Design/methodology/approach

This paper utilises a semi-structured online survey (n = 305) with UK residents and Facebook forum debates collected during the lockdown period in the UK.

Findings

The findings in this paper suggest that while the lockdown suspended daily routines and provoked participants to reflect upon their consumption habits and the possibility of an alternative future, many of our respondents remained strongly attached to elements of pre-lockdown normality. Furthermore, the individual impetus for change was not matched by the structures and mechanisms holding up neoliberalism, as governments and commercial enterprises merely encouraged people to get back to the shops to spend.

Originality/value

The original contribution of this paper is the strength and depth of empirical data into the Covid-19 pandemic, specifically the lockdown. Additionally, the synthesis of empirical data with the novel theoretical framework of transcendental materialism presents an original and unique perspective on Covid-19.

Details

International Journal of Sociology and Social Policy, vol. 40 no. 9/10
Type: Research Article
ISSN: 0144-333X

Keywords

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Article
Publication date: 27 October 2020

Linda D. Hollebeek, Dale L.G. Smith, Edward Kasabov, Wafa Hammedi, Alexander Warlow and Moira K. Clark

While the customer brand engagement (CBE) research has advanced important insight, most studies to date explore CBE under regular, free-market conditions, yielding an…

Abstract

Purpose

While the customer brand engagement (CBE) research has advanced important insight, most studies to date explore CBE under regular, free-market conditions, yielding an important knowledge gap regarding its manifestation under less regular conditions, including disaster/pandemics. This study, therefore, aims to explore CBE with essential/non-essential service during COVID-19-prompted citizen lockdown.

Design/methodology/approach

Based on a review, the authors develop a framework of lockdown-based CBE with essential/non-essential service interactions, which are conceptualized by their respective capacity to meet differing needs in Maslow’s hierarchy. The authors view lockdown-based essential/non-essential service interactions to differentially impact CBE, as summarized in a set of propositions.

Findings

The framework depicts lockdown-based essential/non-essential service interactions and their respective impact on CBE. The authors propose two essential service modes (i.e. socially distant/platform-mediated interactions) and two non-essential service modes (i.e. service closure/platform-mediated interactions), which the authors hypothesize to differently affect CBE. Moreover, the authors view the associations between our lockdown-based service modes and CBE to be moderated by customers’ regulatory focus (i.e. promotion/prevention), as formalized in the propositions.

Research limitations/implications

Given the authors’ focus on lockdown-based CBE, this paper adds unique insight to the literature. It also raises ample opportunities for further study, as outlined.

Practical implications

This study yields important managerial implications, including the suggested adoption of differing tactics/strategies to leverage promotion/prevention-focused customers’ brand engagement during lockdown.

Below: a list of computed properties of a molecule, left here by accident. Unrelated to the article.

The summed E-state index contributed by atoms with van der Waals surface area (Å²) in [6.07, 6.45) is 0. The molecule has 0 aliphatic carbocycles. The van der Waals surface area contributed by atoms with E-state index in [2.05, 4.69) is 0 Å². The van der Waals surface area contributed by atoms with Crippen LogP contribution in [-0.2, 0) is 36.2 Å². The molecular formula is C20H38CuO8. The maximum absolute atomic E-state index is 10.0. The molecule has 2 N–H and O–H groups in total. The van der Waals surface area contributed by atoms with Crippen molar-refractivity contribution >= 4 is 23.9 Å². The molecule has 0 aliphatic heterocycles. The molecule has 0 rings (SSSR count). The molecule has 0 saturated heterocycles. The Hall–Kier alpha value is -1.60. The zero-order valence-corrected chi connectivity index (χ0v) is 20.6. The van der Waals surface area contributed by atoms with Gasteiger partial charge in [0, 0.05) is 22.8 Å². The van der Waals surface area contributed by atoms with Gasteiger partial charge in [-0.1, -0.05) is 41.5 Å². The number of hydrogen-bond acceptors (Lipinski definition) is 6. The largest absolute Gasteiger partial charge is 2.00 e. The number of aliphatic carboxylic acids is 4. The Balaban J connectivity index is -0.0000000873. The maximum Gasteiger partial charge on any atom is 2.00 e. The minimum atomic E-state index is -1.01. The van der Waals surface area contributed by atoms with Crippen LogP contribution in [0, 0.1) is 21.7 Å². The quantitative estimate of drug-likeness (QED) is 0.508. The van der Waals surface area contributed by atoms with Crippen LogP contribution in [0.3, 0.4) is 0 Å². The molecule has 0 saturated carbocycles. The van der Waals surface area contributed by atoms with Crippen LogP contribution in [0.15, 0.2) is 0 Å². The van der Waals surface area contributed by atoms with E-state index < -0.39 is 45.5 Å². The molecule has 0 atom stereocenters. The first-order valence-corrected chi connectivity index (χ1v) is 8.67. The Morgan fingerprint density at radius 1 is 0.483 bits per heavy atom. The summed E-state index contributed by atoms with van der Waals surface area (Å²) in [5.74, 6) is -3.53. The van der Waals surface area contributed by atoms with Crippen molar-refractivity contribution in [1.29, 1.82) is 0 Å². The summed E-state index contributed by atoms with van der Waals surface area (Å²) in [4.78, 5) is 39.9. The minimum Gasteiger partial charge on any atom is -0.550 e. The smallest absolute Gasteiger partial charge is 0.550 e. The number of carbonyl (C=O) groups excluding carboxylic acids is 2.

Originality/value

By exploring the effects of lockdown-based essential/non-essential service modes on promotion/prevention-focused customers’ brand engagement, this paper adds novel insight.

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Article
Publication date: 4 December 2020

Micheal M. van Wyk

This paper aims to explore student teachers’ views related to the online academic support e-tools used under the COVID-19 lockdown.

Abstract

Purpose

This paper aims to explore student teachers’ views related to the online academic support e-tools used under the COVID-19 lockdown.

Design/methodology/approach

Mapping a pragmatic research approach, an explanatory mixed methods design was used for the study.

Findings

Empirical evidence revealed that student teachers were satisfied and experienced the academic support tools as being positively applied to their online learning. Furthermore, it is reported that student teachers preferred the discussion forum as the most appropriate academic support e-tool in the course under coronavirus (COVID-19) lockdown.

Research limitations/implications

This exploratory pragmatic study extends the knowledge of the online academic support e-tools for an open distance e-learning (ODeL) context that was used under COVID-19 lockdown. This study provides additional evidence concerning a revised academic support frame for an ODeL online learning context. Research limitations: small sample size was used, and therefore caution must be applied, as the findings might not be transferable to a similar context. The current study has only examined a teacher education course and could not be generalised to similar conditions as those under COVID-19 lockdown. This exploratory research has raised many questions that require further investigation. More research is required to determine the efficacy of the academic support e-tools with regard to student learning in other online courses and contexts.

Practical implications

The student teachers that participated in this study were empowered to using the academic support e-tools to support them under COVID-19 lockdown. The discussion was mostly preferred academic supportive e-tool as an engaged, participatory and communicative platform for accelerated learning in the teaching methodology of economics course.

Originality/value

A noteworthy contribution was made in the design and testing of the reliability of methodological tools, which could be replicated in blended and ODeL contexts.

Details

Interactive Technology and Smart Education, vol. 18 no. 2
Type: Research Article
ISSN: 1741-5659

Keywords